The Greek word translated “again” could have been translated “from above.” It is an ambiguous word. How does that ambiguity effect the conversation that follows? In other words, what if we read the word as “from above” rather than “again.” Does it change the meaning of what Jesus says?

The Greek word translated “see” could also be translated “know.” As in Matthew 3:2, the word translated “kingdom” could also be translated “reign.” So another way to understand what Jesus says is “Except a man be born again / from above, he cannot know the reign of God.” Would understanding the sentence in that way change how you understand what Jesus says? If so what would it mean? What could “know the reign of God” mean? How do we know it? Must we wait for death or the Second Coming? What are the types and shadows on this earth of that reign? What does Jesus tell us must happen for us to know the reign of God?

Nicodemus has seen Christ’s miracles (verse 2), but he has not seen the Kingdom of God (verse 3). What does that teach us.

Verse 4: How does Nicodemus misunderstand what Jesus has said to him? Does the ambiguity of “born again” in verse 3 help explain Nicodemus’s response? What does the sheer grotesqueness of Nicodemus’s interpretation of Jesus’ remark tell us about Nicodemus?

Did Nicodemus believe that his first birth had conveyed spiritual advantages on him? What have the Pharisees said to John the Baptist about their birth? (Compare Matthew 3:7, Luke 3:8, and the JST version of Luke 3:8.) Might that explain Nicodemus’s misunderstanding? If Nicodemus does believe that his first birth gave him a spiritual advantage over others, why would Jesus’ teaching have been shocking?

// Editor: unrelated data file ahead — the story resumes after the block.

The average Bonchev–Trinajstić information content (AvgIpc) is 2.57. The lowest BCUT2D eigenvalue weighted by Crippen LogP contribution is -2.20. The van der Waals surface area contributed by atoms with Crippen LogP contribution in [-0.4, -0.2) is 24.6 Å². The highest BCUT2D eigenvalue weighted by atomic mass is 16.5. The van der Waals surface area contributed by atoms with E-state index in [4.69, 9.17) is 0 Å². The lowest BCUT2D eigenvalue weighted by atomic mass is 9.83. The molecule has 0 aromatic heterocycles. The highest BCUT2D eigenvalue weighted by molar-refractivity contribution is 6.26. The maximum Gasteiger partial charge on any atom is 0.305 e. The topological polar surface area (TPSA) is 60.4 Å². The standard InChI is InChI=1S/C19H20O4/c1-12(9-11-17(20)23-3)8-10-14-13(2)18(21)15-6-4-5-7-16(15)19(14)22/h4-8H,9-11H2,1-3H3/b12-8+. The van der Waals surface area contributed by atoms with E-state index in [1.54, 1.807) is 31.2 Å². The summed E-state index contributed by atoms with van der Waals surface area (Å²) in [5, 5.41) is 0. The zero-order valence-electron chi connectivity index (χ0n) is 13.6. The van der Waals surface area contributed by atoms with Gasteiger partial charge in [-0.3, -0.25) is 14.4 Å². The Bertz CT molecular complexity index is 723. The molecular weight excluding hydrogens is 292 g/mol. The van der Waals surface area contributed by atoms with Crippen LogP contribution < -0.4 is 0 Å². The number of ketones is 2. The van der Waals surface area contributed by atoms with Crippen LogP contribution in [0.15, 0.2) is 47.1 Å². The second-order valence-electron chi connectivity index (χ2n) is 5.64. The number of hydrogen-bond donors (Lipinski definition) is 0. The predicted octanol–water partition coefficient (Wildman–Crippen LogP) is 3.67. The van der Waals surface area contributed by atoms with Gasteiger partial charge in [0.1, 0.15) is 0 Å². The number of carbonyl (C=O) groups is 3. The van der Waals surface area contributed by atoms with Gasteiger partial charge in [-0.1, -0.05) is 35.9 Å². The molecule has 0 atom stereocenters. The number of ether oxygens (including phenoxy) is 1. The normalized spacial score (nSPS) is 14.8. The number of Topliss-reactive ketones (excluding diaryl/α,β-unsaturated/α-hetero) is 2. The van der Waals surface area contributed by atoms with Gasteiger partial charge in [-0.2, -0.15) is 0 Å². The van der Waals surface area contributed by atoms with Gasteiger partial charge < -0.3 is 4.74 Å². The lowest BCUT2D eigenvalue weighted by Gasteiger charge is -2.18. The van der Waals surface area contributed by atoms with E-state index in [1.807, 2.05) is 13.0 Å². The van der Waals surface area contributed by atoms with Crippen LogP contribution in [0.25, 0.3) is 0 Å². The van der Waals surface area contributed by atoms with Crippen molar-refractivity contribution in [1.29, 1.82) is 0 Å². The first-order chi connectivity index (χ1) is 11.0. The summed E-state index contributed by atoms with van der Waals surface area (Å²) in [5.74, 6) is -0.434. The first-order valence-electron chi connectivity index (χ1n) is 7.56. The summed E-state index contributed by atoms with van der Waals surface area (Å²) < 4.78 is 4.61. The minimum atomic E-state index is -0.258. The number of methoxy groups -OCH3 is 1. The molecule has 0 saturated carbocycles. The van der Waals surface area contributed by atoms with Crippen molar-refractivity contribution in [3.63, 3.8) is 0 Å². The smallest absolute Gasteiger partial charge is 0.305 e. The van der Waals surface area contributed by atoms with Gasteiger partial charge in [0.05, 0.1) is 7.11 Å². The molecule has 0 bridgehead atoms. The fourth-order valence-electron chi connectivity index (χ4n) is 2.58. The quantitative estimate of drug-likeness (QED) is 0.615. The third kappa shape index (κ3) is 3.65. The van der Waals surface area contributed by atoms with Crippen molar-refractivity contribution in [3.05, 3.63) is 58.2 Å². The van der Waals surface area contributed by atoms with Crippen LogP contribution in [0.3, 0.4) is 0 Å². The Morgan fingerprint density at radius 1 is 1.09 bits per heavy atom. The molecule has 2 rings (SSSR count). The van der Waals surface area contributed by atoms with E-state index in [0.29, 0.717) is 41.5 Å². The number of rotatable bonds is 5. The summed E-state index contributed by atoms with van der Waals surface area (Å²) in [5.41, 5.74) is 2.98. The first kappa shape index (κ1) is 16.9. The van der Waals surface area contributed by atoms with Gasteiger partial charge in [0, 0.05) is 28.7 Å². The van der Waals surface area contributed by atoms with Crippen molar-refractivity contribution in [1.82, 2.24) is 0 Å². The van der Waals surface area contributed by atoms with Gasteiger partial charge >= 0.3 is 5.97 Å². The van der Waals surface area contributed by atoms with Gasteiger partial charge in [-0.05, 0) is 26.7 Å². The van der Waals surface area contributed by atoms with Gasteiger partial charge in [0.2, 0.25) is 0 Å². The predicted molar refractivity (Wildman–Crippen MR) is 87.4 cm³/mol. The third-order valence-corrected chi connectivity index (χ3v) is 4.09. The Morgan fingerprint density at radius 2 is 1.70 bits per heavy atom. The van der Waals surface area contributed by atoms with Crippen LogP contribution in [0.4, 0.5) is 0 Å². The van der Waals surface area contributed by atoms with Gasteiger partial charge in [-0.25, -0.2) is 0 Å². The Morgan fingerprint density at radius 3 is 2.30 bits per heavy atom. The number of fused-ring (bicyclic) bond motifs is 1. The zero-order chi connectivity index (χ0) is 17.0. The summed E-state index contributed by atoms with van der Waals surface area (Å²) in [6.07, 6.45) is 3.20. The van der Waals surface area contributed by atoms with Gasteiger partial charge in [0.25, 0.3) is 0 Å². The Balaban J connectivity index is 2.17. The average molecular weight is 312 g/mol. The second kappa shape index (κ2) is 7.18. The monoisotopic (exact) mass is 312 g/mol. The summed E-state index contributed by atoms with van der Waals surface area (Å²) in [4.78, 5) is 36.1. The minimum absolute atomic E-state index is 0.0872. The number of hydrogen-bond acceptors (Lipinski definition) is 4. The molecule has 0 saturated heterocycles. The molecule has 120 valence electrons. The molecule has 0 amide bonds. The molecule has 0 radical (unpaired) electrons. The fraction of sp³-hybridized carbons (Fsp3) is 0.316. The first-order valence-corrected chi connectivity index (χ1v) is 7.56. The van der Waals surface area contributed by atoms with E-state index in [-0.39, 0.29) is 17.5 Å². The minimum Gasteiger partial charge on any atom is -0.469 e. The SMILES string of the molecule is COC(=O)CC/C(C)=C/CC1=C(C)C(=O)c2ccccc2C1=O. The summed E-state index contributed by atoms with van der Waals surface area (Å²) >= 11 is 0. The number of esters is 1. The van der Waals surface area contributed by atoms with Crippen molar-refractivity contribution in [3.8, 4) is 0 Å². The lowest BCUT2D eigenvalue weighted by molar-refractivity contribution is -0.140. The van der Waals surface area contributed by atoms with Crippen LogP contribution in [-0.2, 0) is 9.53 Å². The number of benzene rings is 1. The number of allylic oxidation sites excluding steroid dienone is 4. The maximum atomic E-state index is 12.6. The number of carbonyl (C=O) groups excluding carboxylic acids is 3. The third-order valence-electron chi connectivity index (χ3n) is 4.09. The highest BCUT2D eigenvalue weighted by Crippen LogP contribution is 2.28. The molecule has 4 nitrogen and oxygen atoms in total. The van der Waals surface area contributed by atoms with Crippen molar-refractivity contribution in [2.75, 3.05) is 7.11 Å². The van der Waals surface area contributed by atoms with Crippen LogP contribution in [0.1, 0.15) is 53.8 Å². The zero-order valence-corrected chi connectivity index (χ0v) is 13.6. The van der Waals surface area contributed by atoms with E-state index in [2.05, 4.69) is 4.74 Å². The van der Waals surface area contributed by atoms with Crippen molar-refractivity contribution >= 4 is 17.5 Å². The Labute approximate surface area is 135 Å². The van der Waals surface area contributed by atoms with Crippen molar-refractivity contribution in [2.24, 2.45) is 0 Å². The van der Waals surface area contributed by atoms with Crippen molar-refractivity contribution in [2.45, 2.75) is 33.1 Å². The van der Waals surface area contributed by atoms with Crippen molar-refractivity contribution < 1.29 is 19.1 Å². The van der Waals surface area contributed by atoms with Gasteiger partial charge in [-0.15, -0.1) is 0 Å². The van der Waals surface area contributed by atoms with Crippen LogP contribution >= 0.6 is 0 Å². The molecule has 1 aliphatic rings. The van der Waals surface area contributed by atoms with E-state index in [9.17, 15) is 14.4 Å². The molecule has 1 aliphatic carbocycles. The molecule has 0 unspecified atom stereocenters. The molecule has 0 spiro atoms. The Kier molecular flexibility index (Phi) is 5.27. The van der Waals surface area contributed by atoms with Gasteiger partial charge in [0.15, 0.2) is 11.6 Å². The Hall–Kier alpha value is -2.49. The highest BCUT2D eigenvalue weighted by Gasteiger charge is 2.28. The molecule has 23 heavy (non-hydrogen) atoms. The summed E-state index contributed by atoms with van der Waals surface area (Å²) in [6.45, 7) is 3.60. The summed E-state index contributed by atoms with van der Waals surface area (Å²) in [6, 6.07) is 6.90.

Verse 5: Are the differences between what Jesus says here and what he said in verse 3 important? Does he say something new here?

We understand “born of the water” to refer to baptism. To what else might it refer? How would we decide between these possible meanings? Does the fact that what the King James version translates “again” in verse 3 could also have been translated “from above” help us decide? Do we need to decide between them? How is the teaching of this verse connected to John the Baptist’s teaching (Matthew 3:11, Mark 1:8, and Luke 3:16)?

The word “born” can also be translated “begotten”: “Except a man be begotten of water and of the Spirit.” What does it mean to be begotten of the water? of the Spirit? Does Psalms 2:7 shed any light on what Jesus is saying to Nicodemus?

“He cannot enter” translates a Greek phrase that means “he has no power to enter.” By what power do we enter the kingdom of God?

What does it mean to “enter the kingdom of God”? Is there more than one meaning? If you can think of more than one possible meaning, consider each meaning and ask yourself when, according to each meaning, one enters the kingdom or reign of God.

Verse 6: How do you relate John 1:14 to what Jesus says here? What about John 6:63? Does Genesis 2:7 have anything to do with what Jesus is teaching here? 2 Corinthians 4:18? (See also Job 10:9-12 and 33:4.)

Verses 7-8: Why does Jesus use the plural of “you” rather than its singular in verse 7: “Ye (plural) must be born again”? (We don’t distinguish the two, but King James English and Greek do.) Why does he switch back to the singular “you” in verse 8? How are the ideas of these two verses connected? We can understand the phrase “be born again” to mean “get a new lineage or genealogy.” What is the genealogy of one born of the Spirit?